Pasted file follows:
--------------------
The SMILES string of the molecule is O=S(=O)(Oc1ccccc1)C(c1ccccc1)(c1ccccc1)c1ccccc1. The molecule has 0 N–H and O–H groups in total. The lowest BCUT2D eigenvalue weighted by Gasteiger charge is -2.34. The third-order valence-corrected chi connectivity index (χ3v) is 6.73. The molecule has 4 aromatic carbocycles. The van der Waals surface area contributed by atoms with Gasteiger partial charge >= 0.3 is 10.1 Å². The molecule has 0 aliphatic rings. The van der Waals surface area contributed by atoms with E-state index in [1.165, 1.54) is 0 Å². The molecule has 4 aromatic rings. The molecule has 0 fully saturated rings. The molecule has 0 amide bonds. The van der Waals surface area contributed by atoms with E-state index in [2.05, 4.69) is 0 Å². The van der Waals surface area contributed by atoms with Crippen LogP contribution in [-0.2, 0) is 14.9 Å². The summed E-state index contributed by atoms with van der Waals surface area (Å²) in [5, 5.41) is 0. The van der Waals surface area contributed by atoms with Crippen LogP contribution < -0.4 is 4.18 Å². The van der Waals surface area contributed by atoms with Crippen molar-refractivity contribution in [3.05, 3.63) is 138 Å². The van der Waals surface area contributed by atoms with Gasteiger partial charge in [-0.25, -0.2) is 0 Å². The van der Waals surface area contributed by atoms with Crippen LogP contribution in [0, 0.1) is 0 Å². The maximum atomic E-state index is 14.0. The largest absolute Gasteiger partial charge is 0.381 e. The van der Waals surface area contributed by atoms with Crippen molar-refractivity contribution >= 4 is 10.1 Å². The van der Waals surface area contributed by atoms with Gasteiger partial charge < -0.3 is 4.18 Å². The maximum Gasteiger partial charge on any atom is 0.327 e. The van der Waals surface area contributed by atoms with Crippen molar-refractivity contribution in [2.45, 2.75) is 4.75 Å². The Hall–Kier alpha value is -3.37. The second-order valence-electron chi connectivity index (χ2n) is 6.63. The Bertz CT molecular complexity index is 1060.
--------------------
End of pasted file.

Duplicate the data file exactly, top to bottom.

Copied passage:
The SMILES string of the molecule is O=S(=O)(Oc1ccccc1)C(c1ccccc1)(c1ccccc1)c1ccccc1. The molecule has 0 N–H and O–H groups in total. The lowest BCUT2D eigenvalue weighted by Gasteiger charge is -2.34. The third-order valence-corrected chi connectivity index (χ3v) is 6.73. The molecule has 4 aromatic carbocycles. The van der Waals surface area contributed by atoms with Gasteiger partial charge >= 0.3 is 10.1 Å². The molecule has 0 aliphatic rings. The van der Waals surface area contributed by atoms with E-state index in [1.165, 1.54) is 0 Å². The molecule has 4 aromatic rings. The molecule has 0 fully saturated rings. The molecule has 0 amide bonds. The van der Waals surface area contributed by atoms with E-state index in [2.05, 4.69) is 0 Å². The van der Waals surface area contributed by atoms with Crippen LogP contribution in [-0.2, 0) is 14.9 Å². The summed E-state index contributed by atoms with van der Waals surface area (Å²) in [5, 5.41) is 0. The van der Waals surface area contributed by atoms with Crippen LogP contribution < -0.4 is 4.18 Å². The van der Waals surface area contributed by atoms with Crippen molar-refractivity contribution in [3.05, 3.63) is 138 Å². The van der Waals surface area contributed by atoms with Gasteiger partial charge in [-0.25, -0.2) is 0 Å². The van der Waals surface area contributed by atoms with Crippen LogP contribution in [0, 0.1) is 0 Å². The maximum atomic E-state index is 14.0. The largest absolute Gasteiger partial charge is 0.381 e. The van der Waals surface area contributed by atoms with Crippen molar-refractivity contribution >= 4 is 10.1 Å². The van der Waals surface area contributed by atoms with Gasteiger partial charge < -0.3 is 4.18 Å². The maximum Gasteiger partial charge on any atom is 0.327 e. The van der Waals surface area contributed by atoms with Crippen molar-refractivity contribution in [2.45, 2.75) is 4.75 Å². The Hall–Kier alpha value is -3.37. The second-order valence-electron chi connectivity index (χ2n) is 6.63. The Bertz CT molecular complexity index is 1060.